Saturday, February 15, 2014

When Mat Time is Family Time

Like many adult women, I initially got involved in the martial arts via my family.

My daughter started up first, then a few years later, my husband started, and then I was the last one to join in a few months after he stepped on the mat.

I very much enjoy the fact that our entire family has essentially the same hobby.  My daughter is studying Tae Kwon Do, while my husband and I are studying Modern Arnis.  We all study at the same school under the same teacher.  Our youngest daughter wants to start class as soon as she's old enough.

Younger Daughter demonstrating a Dos Manos drill.
That's one of the great things about the martial arts.  It's usually something an entire family can do together, each with their own individual achievements.

However, there are pros and cons to training with family.


  • Mutual support  system: We all understand the issues and problems each of us struggle with, because we're all doing essentially the same thing.  We can talk to each other about issues we're having and because we have deep knowledge of the subject, we can genuinely be very helpful.
  • Martial Arts Geekery: We always have someone we can discuss the martial arts with - yes, when you're geeky about it as we all are, it's important!
  • Equipment:  we can share some equipment, especially weapons (that helps save money, believe me).
  • Schedules: while we have different "martial arts" nights, we all have essentially the same schedule and we're not going different directions every night of the week.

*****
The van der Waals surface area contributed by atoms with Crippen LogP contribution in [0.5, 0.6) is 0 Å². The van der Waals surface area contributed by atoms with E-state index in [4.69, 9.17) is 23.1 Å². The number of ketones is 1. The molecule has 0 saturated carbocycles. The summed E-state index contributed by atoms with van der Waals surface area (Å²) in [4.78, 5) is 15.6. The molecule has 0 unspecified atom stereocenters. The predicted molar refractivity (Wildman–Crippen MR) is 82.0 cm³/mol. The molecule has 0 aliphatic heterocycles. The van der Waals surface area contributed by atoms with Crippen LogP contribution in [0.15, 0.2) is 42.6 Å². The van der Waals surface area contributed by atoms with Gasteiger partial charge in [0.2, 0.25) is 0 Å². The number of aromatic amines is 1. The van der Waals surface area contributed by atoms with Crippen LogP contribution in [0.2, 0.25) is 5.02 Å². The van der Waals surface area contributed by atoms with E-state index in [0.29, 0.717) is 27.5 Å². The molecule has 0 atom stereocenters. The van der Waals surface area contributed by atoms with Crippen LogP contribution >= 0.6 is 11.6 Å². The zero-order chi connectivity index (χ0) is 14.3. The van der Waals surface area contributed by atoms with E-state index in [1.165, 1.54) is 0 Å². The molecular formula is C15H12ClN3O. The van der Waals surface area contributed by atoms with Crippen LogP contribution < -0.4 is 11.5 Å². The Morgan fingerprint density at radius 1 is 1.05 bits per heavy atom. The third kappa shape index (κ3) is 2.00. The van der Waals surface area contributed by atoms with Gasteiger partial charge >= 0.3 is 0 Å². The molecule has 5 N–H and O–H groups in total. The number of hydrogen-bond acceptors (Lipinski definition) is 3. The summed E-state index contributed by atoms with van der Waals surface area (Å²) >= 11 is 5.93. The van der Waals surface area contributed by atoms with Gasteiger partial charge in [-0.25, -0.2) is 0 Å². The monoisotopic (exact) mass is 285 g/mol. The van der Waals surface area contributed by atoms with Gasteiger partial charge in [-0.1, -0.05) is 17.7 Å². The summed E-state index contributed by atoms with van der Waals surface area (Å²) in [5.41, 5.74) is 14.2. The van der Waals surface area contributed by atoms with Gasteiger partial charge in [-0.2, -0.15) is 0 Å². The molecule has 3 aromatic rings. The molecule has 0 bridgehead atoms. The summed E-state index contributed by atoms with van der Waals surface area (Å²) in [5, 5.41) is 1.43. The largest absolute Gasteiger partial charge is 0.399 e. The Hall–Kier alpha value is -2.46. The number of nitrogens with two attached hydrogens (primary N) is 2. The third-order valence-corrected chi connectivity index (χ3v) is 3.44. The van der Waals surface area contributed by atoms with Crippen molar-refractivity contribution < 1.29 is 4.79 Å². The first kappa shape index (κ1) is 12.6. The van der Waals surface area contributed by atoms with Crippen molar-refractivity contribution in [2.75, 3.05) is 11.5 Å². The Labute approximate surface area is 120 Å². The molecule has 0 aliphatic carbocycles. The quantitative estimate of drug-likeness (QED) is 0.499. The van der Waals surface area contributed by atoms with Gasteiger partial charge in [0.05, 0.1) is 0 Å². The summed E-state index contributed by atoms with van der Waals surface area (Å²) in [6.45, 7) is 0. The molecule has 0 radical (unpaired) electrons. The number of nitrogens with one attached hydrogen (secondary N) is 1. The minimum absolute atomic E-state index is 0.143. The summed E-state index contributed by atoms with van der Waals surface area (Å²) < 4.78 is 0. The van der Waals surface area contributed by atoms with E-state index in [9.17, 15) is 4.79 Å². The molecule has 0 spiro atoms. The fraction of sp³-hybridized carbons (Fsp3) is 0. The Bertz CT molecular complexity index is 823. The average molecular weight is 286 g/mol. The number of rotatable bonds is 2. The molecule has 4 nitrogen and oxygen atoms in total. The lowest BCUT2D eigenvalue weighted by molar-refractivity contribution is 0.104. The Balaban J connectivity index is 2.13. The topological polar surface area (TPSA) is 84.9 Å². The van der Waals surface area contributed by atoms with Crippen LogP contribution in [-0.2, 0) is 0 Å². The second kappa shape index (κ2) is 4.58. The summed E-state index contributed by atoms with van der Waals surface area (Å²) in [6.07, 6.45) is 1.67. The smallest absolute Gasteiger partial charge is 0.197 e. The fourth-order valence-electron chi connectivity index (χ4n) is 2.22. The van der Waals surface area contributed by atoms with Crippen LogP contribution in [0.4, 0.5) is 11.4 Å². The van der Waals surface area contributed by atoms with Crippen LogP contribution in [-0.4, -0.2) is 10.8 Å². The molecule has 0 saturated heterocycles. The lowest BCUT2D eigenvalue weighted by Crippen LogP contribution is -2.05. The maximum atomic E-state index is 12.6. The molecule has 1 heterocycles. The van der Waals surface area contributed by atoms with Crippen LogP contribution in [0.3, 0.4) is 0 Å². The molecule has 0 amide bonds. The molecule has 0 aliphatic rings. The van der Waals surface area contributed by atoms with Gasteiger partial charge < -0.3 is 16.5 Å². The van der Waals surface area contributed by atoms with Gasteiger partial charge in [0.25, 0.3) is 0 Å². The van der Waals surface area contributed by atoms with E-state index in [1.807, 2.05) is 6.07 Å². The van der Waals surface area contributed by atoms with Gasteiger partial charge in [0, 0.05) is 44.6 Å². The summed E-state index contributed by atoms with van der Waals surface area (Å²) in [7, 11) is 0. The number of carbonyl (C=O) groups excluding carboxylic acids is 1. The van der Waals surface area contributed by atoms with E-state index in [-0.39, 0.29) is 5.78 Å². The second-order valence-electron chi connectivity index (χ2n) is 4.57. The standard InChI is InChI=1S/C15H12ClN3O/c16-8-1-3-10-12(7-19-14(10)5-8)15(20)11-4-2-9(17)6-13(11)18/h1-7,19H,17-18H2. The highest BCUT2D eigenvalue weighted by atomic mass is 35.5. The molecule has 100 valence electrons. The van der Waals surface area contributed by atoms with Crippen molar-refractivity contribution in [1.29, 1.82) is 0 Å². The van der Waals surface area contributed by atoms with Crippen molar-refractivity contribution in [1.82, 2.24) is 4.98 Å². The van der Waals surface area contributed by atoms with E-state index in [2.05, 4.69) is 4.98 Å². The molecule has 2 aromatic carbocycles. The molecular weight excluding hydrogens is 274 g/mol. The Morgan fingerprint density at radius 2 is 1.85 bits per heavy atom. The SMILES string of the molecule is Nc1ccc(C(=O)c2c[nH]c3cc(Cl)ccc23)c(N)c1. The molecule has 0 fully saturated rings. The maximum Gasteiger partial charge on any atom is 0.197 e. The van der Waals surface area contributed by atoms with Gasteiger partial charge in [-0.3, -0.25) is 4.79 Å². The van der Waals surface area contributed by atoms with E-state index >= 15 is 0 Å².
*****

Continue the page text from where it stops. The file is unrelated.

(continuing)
• Hypersensitivity to criticism: I think, when you are in a close relationship, it's easy to take constructive criticism in an training environment personally. It *feels* hurtful, even if it's no different than what someone completely unrelated to you might say.
  • Imbalance of Power:  If both partners of a couple are training together, this can be very difficult. On the mat, one person may have higher rank and knowledge than the other. Off the mat, the couple should be essentially equals.  Sometimes, it's difficult to make a distinction between the two situations - accepting the higher/lower status on the mat and the equal status off the mat (one bleeds into the other).  It may drive one half of the couple to quit training to save the relationship.
  • Schedules: since you're all doing the same thing all the time, it leaves little time to get other stuff done (like laundry!)
Do you train with family? What do you like and dislike about it?  I'd love to know!